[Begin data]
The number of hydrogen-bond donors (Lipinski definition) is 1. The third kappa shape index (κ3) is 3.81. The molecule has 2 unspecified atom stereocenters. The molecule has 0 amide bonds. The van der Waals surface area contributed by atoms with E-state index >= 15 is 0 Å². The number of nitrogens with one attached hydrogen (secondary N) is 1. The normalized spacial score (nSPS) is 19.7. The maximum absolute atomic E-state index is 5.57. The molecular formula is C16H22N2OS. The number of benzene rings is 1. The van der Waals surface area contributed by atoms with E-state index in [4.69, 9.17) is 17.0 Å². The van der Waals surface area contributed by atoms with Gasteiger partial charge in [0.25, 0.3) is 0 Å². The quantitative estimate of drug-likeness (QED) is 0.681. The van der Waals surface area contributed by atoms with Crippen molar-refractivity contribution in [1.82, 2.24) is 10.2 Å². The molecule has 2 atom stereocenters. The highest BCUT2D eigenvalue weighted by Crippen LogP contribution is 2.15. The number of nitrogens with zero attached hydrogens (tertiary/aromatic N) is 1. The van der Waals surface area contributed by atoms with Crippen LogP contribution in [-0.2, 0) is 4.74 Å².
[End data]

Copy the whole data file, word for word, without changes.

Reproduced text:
The number of hydrogen-bond donors (Lipinski definition) is 1. The third kappa shape index (κ3) is 3.81. The molecule has 2 unspecified atom stereocenters. The molecule has 0 amide bonds. The van der Waals surface area contributed by atoms with E-state index >= 15 is 0 Å². The number of nitrogens with one attached hydrogen (secondary N) is 1. The normalized spacial score (nSPS) is 19.7. The maximum absolute atomic E-state index is 5.57. The molecular formula is C16H22N2OS. The number of benzene rings is 1. The van der Waals surface area contributed by atoms with E-state index in [4.69, 9.17) is 17.0 Å². The van der Waals surface area contributed by atoms with Gasteiger partial charge in [0.25, 0.3) is 0 Å². The quantitative estimate of drug-likeness (QED) is 0.681. The van der Waals surface area contributed by atoms with Crippen molar-refractivity contribution in [1.82, 2.24) is 10.2 Å². The molecule has 2 atom stereocenters. The highest BCUT2D eigenvalue weighted by Crippen LogP contribution is 2.15. The number of nitrogens with zero attached hydrogens (tertiary/aromatic N) is 1. The van der Waals surface area contributed by atoms with Crippen LogP contribution in [-0.2, 0) is 4.74 Å².